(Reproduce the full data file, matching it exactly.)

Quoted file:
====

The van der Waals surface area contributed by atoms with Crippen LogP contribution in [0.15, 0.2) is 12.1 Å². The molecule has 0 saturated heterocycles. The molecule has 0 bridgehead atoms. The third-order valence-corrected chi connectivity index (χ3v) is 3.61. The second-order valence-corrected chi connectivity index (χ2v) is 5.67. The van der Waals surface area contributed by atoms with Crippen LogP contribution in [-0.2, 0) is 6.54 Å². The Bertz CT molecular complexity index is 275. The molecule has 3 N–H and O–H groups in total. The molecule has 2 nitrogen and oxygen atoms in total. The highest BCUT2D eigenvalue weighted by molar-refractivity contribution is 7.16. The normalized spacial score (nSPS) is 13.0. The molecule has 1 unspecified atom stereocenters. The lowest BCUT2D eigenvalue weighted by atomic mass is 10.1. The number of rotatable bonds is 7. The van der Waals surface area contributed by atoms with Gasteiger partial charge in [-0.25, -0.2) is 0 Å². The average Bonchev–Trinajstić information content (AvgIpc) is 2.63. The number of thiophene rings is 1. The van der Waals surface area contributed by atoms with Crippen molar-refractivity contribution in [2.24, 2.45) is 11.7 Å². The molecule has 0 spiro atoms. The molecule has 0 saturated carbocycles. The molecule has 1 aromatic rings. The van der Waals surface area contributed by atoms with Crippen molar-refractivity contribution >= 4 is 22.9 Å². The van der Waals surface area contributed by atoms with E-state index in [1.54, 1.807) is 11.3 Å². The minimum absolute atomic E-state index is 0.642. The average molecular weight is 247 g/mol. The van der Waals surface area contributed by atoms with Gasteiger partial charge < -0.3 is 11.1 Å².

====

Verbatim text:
The van der Waals surface area contributed by atoms with Crippen LogP contribution in [0.15, 0.2) is 12.1 Å². The molecule has 0 saturated heterocycles. The molecule has 0 bridgehead atoms. The third-order valence-corrected chi connectivity index (χ3v) is 3.61. The second-order valence-corrected chi connectivity index (χ2v) is 5.67. The van der Waals surface area contributed by atoms with Crippen LogP contribution in [-0.2, 0) is 6.54 Å². The Bertz CT molecular complexity index is 275. The molecule has 3 N–H and O–H groups in total. The molecule has 2 nitrogen and oxygen atoms in total. The highest BCUT2D eigenvalue weighted by molar-refractivity contribution is 7.16. The normalized spacial score (nSPS) is 13.0. The molecule has 1 unspecified atom stereocenters. The lowest BCUT2D eigenvalue weighted by atomic mass is 10.1. The number of rotatable bonds is 7. The van der Waals surface area contributed by atoms with Gasteiger partial charge in [-0.25, -0.2) is 0 Å². The average Bonchev–Trinajstić information content (AvgIpc) is 2.63. The number of thiophene rings is 1. The van der Waals surface area contributed by atoms with Crippen molar-refractivity contribution in [2.24, 2.45) is 11.7 Å². The molecule has 0 spiro atoms. The molecule has 0 saturated carbocycles. The molecule has 1 aromatic rings. The van der Waals surface area contributed by atoms with Crippen molar-refractivity contribution >= 4 is 22.9 Å². The van der Waals surface area contributed by atoms with E-state index in [1.54, 1.807) is 11.3 Å². The minimum absolute atomic E-state index is 0.642. The average molecular weight is 247 g/mol. The van der Waals surface area contributed by atoms with Gasteiger partial charge < -0.3 is 11.1 Å².